So it’s the week after the week before… the week that saw ITSF 2022 happen from 7th-10th November in Düsseldorf and I’ve been reflecting on some of the themes and trends that stood out for me over the past week…
MCMF (multi-constellation, multi-frequency) GNSS Receivers
The Sync & Timing community has had access to dual-band receivers for some time now, but tri-band receivers are coming, using L1, L2 & L5/E5a – they provide (even) better time accuracy due to their much better modelling/compensation of atmospheric delays.
DataCenter/Virtualisation – “Timing the last inch”
PCIe PTM (Precision Time Measurement) is a thing – Intel/Meta demonstrated achieving nanoseconds of sync actually into the CPU’s ART (“always running timer”) and what you can do when all software/ applications have access to that… historically part of the problem has been getting time over the PCIe bus from (PTP/SyncE) NIC to CPU. But they demonstrated a 1PPS generated by actual CPU GPIO pins, not from dedicated clock hardware/subsystems, accurate to within some nanoseconds of the PTP reference clock from another node 🙂
It’s a technology that’s come a long way since it was first mooted in early discussions nearly 10 years ago – I remember attending a TAACCS (Time Aware Applications Computers and Communication Systems) “Design Challenge” meeting that followed WSTS in 2014 at Carnegie Mellon University on the NASA Ames site.
NetNod of Sweden, NPL of the UK and others talked about using a resilient terrestrial network of UTCk traceable and GNSS independent clock signals for critical national infrastructure. Deutsch Telekom talked about cnPRTC architectures and others promoted High Accuracy (ITU Class D) Boundary Clocks getting better than 5ns error to UTC across pure optical interconnects to make the whole network become the (atomic, UTCk traceable) clock. “The Network is The Clock” sounds kinda catchy, and a lot like: Sun’s “The Network is the Computer” slogan (from 1984).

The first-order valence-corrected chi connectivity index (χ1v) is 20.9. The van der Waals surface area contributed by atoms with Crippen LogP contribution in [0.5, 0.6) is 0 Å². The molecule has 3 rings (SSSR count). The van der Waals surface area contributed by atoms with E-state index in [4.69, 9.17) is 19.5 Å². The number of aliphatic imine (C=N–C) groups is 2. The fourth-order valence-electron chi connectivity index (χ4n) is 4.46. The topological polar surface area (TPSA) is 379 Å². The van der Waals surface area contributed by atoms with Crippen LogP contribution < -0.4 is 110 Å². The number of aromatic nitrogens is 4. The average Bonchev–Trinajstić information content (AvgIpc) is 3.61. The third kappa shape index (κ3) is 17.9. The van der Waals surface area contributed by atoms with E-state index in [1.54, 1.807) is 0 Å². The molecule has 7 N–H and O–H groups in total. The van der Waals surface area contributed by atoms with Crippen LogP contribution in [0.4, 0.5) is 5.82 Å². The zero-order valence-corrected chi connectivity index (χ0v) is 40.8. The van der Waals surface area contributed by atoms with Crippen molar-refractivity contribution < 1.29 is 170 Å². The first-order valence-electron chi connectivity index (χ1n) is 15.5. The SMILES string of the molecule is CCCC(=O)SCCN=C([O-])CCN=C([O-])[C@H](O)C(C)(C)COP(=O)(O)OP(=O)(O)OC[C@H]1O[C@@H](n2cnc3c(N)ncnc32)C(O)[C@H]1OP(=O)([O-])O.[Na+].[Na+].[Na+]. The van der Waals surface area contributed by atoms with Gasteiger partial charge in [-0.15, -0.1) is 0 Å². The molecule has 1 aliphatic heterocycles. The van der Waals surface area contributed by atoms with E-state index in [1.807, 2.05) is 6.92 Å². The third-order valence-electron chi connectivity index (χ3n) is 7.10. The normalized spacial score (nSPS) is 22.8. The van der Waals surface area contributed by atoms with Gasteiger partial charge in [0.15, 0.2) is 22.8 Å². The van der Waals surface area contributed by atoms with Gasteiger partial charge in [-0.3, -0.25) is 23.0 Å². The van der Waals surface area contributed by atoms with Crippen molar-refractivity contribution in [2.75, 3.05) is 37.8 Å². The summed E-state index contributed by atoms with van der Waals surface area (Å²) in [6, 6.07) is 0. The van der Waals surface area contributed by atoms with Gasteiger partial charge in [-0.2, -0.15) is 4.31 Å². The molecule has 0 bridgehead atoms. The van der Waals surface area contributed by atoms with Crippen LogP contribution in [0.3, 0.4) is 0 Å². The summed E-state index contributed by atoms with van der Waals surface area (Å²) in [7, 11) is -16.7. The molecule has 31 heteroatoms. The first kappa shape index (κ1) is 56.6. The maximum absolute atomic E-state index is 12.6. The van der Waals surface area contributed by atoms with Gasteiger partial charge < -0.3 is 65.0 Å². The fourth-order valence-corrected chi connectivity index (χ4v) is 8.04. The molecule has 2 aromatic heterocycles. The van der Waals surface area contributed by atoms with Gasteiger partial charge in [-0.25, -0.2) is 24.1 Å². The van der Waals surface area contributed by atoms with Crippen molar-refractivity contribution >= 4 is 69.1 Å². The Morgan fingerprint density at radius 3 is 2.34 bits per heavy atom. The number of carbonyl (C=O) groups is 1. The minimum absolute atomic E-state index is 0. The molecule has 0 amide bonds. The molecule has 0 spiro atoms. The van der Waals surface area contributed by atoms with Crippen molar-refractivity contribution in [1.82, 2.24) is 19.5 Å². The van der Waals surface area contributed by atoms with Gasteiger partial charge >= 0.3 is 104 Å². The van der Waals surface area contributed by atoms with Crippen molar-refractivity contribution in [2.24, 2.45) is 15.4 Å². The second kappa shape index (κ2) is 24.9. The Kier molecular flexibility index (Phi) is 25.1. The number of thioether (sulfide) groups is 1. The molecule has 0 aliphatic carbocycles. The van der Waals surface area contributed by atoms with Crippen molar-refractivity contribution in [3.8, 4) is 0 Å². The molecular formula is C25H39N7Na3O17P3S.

This year’s Time Lord Andreas Bauch of PTB talked about some of the highlights of his career from cuckoo clocks to his experiences building a Caesium atomic clock and all about the latest (it’s been a looooooooooooong running discussion) on leap seconds. Soon (in relative terms) they might be a thing of the past, which brings me nicely to…
How could I forget; thanks to Meinberg there was an actual time machine there too… flux capacitors at 88MPH!